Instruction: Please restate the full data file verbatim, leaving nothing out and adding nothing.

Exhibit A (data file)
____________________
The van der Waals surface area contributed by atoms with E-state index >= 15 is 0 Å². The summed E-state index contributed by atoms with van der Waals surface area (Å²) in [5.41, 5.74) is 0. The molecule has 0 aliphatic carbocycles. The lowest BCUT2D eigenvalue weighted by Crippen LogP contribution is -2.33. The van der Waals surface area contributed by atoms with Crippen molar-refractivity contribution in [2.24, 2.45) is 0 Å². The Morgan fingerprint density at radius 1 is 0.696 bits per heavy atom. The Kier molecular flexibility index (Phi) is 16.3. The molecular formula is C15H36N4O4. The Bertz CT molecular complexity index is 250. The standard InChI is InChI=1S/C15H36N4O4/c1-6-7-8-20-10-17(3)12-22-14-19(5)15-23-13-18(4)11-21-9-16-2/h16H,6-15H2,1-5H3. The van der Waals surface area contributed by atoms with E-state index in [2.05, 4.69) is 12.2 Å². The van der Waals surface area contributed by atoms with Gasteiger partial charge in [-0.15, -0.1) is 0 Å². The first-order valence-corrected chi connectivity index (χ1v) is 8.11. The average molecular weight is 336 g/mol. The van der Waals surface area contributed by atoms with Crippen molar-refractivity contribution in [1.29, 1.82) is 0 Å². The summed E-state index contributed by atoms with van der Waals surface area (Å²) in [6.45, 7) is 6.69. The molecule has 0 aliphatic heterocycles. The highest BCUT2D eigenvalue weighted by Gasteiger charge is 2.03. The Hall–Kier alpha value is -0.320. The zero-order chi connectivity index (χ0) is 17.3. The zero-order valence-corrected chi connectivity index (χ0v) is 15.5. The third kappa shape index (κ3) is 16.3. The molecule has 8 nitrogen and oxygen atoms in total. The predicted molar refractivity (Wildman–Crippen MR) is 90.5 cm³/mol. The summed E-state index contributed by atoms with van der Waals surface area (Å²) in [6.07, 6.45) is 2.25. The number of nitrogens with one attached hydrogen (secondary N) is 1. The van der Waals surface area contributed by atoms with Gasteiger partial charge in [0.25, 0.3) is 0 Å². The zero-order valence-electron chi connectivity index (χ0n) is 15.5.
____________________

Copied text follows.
The van der Waals surface area contributed by atoms with E-state index >= 15 is 0 Å². The summed E-state index contributed by atoms with van der Waals surface area (Å²) in [5.41, 5.74) is 0. The molecule has 0 aliphatic carbocycles. The lowest BCUT2D eigenvalue weighted by Crippen LogP contribution is -2.33. The van der Waals surface area contributed by atoms with Crippen molar-refractivity contribution in [2.24, 2.45) is 0 Å². The Morgan fingerprint density at radius 1 is 0.696 bits per heavy atom. The Kier molecular flexibility index (Phi) is 16.3. The molecular formula is C15H36N4O4. The Bertz CT molecular complexity index is 250. The standard InChI is InChI=1S/C15H36N4O4/c1-6-7-8-20-10-17(3)12-22-14-19(5)15-23-13-18(4)11-21-9-16-2/h16H,6-15H2,1-5H3. The van der Waals surface area contributed by atoms with E-state index in [2.05, 4.69) is 12.2 Å². The van der Waals surface area contributed by atoms with Gasteiger partial charge in [-0.15, -0.1) is 0 Å². The first-order valence-corrected chi connectivity index (χ1v) is 8.11. The average molecular weight is 336 g/mol. The van der Waals surface area contributed by atoms with Crippen molar-refractivity contribution in [1.29, 1.82) is 0 Å². The summed E-state index contributed by atoms with van der Waals surface area (Å²) in [6.45, 7) is 6.69. The molecule has 0 aliphatic heterocycles. The highest BCUT2D eigenvalue weighted by Gasteiger charge is 2.03. The Hall–Kier alpha value is -0.320. The zero-order chi connectivity index (χ0) is 17.3. The zero-order valence-corrected chi connectivity index (χ0v) is 15.5. The third kappa shape index (κ3) is 16.3. The molecule has 8 nitrogen and oxygen atoms in total. The predicted molar refractivity (Wildman–Crippen MR) is 90.5 cm³/mol. The summed E-state index contributed by atoms with van der Waals surface area (Å²) in [6.07, 6.45) is 2.25. The number of nitrogens with one attached hydrogen (secondary N) is 1. The van der Waals surface area contributed by atoms with Gasteiger partial charge in [0.25, 0.3) is 0 Å². The zero-order valence-electron chi connectivity index (χ0n) is 15.5.